There are times when you go to a show and are struck by just how good the people on stage are at what they do. It’s that time when you leave a venue, walk outside, and realize what you just witnessed was pretty damn special. Fresh Snow is that kind of band.

Over the last couple of years, the Toronto band has been building up a reputation. They recently graced the cover of NOW Magazine and have gained traction with the help of excellent live shows and the support of the Wavelength Music Series.

Begun as an improvised project in 2010 with Brad Davis, Jon Maki, Andy Lloyd, and Tim Condon, Fresh Snow evolved and expanded, leading to last year’s release of their debut full-length, I. On Saturday night at The Silver Dollar, the instrumental band – a five-piece on stage with the addition of violinist Laura C. Bates – joined other Wavelength acts for The Class of 2014, the first (official) show in a series honouring the city’s best. And best is right.

It’s difficult, as an instrumental band, to hold attention for an extended period of time. A slight drop in tempo or a chattering crowd is all it takes for the mind to wander off. But there’s the sense that, with Fresh Snow, they’re willing to take that risk and to assume their crowd has the capacity for twists, turns, and an active imagination. There’s also a flair for the dramatic – the band hooded, flanked by black-cloaked figures with laser-pointer eyes, and playing beneath a haze of smoke and projections. Throughout their set, walls of feedback and synths met heart-palpitating drums, eerie violin melodies, and guitar parts crafted for the pure-purposes of following you all the way home.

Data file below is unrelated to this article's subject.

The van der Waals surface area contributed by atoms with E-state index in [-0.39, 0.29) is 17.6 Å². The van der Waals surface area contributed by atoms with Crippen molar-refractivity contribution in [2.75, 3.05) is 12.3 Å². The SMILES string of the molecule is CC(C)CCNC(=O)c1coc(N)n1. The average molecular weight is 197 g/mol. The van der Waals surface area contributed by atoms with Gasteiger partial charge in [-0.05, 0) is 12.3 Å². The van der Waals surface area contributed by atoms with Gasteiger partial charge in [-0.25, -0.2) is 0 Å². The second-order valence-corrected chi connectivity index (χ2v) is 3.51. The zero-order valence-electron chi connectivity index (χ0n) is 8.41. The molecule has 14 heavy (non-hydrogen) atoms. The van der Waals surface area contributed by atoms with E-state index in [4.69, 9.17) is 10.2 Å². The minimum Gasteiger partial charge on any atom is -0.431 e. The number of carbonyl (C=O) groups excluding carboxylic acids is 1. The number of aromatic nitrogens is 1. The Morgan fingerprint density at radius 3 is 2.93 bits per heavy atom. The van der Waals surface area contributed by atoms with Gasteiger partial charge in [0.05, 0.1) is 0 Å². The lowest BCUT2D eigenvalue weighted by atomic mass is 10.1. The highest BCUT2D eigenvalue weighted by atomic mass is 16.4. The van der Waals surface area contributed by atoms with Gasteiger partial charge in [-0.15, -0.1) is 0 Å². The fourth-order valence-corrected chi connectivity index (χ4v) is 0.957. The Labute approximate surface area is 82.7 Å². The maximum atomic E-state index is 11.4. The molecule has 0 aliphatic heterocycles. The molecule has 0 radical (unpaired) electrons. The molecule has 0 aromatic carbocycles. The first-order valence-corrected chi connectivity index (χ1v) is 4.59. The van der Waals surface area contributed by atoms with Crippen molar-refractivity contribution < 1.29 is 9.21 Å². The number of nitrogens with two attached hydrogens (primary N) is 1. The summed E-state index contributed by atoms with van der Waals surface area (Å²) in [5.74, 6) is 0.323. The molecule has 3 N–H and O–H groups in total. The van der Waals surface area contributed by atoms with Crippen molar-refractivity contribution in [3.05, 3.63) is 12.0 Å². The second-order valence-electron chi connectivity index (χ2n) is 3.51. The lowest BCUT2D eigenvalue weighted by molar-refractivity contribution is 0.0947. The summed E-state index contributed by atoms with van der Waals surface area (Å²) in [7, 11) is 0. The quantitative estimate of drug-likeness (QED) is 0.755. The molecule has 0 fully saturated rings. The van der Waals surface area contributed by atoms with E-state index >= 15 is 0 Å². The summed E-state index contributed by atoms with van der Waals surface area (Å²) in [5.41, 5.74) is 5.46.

That’s not to say it’s entirely dark and ominous. Yes, there are moments of foreboding (see: the build-up on “Your Thirst For Magic Has Been Quenched By Death!” – a song basically destined for Dexter Morgan’s iPod… even if he is [spoiler alert] currently deep in the Canadian woods,) but it’s offset by an understated optimism as well. “Helix Pass” is a prime example of the band’s ability to shift between both sides of the grim-to-hopeful spectrum, and it’s something they’re more than capable and prepared to pull-off live.

It was a set of songs massive in scope, seemingly endless in opportunity, and with ample room to shape your own cinematic vision to their provided soundtrack. Fresh Snow put on an output of intelligent shifts, well-designed intersections, and everything you’d hope instrumental music could offer. And, as the band ended with the long, winding album-closer “Saturation Complete”, it was also pretty clear said soundtrack was created by music fans, through and through.

So if you’re in Toronto, please don’t take Fresh Snow for granted. Get out there, support them, bring earplugs (because if you need to remember one thing, it’s that they’re loud and unrelenting,) and appreciate just how good they are at what they do. If you’re elsewhere, hope they eventually manage to expand their touring outside of the city. Otherwise – plan a road trip. It’s worth it.